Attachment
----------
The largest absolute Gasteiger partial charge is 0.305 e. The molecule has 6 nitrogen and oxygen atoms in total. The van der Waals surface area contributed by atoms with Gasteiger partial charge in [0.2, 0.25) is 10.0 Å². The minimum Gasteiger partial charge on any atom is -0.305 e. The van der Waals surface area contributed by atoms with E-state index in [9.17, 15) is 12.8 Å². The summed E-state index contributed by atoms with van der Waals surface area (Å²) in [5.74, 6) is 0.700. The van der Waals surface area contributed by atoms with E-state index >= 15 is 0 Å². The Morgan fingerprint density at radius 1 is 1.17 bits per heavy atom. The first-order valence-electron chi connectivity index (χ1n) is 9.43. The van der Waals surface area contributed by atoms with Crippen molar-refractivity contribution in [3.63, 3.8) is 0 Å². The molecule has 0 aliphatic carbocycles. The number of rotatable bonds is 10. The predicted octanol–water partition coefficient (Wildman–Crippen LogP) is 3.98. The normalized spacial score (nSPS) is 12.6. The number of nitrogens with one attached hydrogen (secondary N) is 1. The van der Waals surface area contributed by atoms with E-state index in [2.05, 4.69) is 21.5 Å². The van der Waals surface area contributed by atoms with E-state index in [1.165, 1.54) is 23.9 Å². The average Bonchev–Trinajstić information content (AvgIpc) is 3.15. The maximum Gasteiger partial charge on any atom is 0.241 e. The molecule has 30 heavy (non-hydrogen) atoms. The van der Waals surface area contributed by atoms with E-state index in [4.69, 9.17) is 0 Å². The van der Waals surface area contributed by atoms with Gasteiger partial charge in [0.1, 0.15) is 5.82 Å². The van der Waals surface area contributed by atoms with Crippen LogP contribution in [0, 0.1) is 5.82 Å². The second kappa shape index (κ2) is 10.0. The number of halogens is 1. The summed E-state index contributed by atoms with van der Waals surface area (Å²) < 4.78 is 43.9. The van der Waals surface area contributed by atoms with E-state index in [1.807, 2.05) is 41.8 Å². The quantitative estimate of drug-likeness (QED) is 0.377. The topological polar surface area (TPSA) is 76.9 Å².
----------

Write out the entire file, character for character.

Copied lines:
The largest absolute Gasteiger partial charge is 0.305 e. The molecule has 6 nitrogen and oxygen atoms in total. The van der Waals surface area contributed by atoms with Gasteiger partial charge in [0.2, 0.25) is 10.0 Å². The minimum Gasteiger partial charge on any atom is -0.305 e. The van der Waals surface area contributed by atoms with E-state index in [9.17, 15) is 12.8 Å². The summed E-state index contributed by atoms with van der Waals surface area (Å²) in [5.74, 6) is 0.700. The van der Waals surface area contributed by atoms with E-state index >= 15 is 0 Å². The Morgan fingerprint density at radius 1 is 1.17 bits per heavy atom. The first-order valence-electron chi connectivity index (χ1n) is 9.43. The van der Waals surface area contributed by atoms with Crippen molar-refractivity contribution in [3.63, 3.8) is 0 Å². The molecule has 0 aliphatic carbocycles. The number of rotatable bonds is 10. The predicted octanol–water partition coefficient (Wildman–Crippen LogP) is 3.98. The normalized spacial score (nSPS) is 12.6. The number of nitrogens with one attached hydrogen (secondary N) is 1. The van der Waals surface area contributed by atoms with E-state index in [2.05, 4.69) is 21.5 Å². The van der Waals surface area contributed by atoms with E-state index in [1.165, 1.54) is 23.9 Å². The average Bonchev–Trinajstić information content (AvgIpc) is 3.15. The maximum Gasteiger partial charge on any atom is 0.241 e. The molecule has 30 heavy (non-hydrogen) atoms. The van der Waals surface area contributed by atoms with E-state index in [4.69, 9.17) is 0 Å². The van der Waals surface area contributed by atoms with Gasteiger partial charge in [0.1, 0.15) is 5.82 Å². The van der Waals surface area contributed by atoms with Crippen LogP contribution in [0, 0.1) is 5.82 Å². The second kappa shape index (κ2) is 10.0. The number of halogens is 1. The summed E-state index contributed by atoms with van der Waals surface area (Å²) < 4.78 is 43.9. The van der Waals surface area contributed by atoms with E-state index in [1.807, 2.05) is 41.8 Å². The quantitative estimate of drug-likeness (QED) is 0.377. The topological polar surface area (TPSA) is 76.9 Å².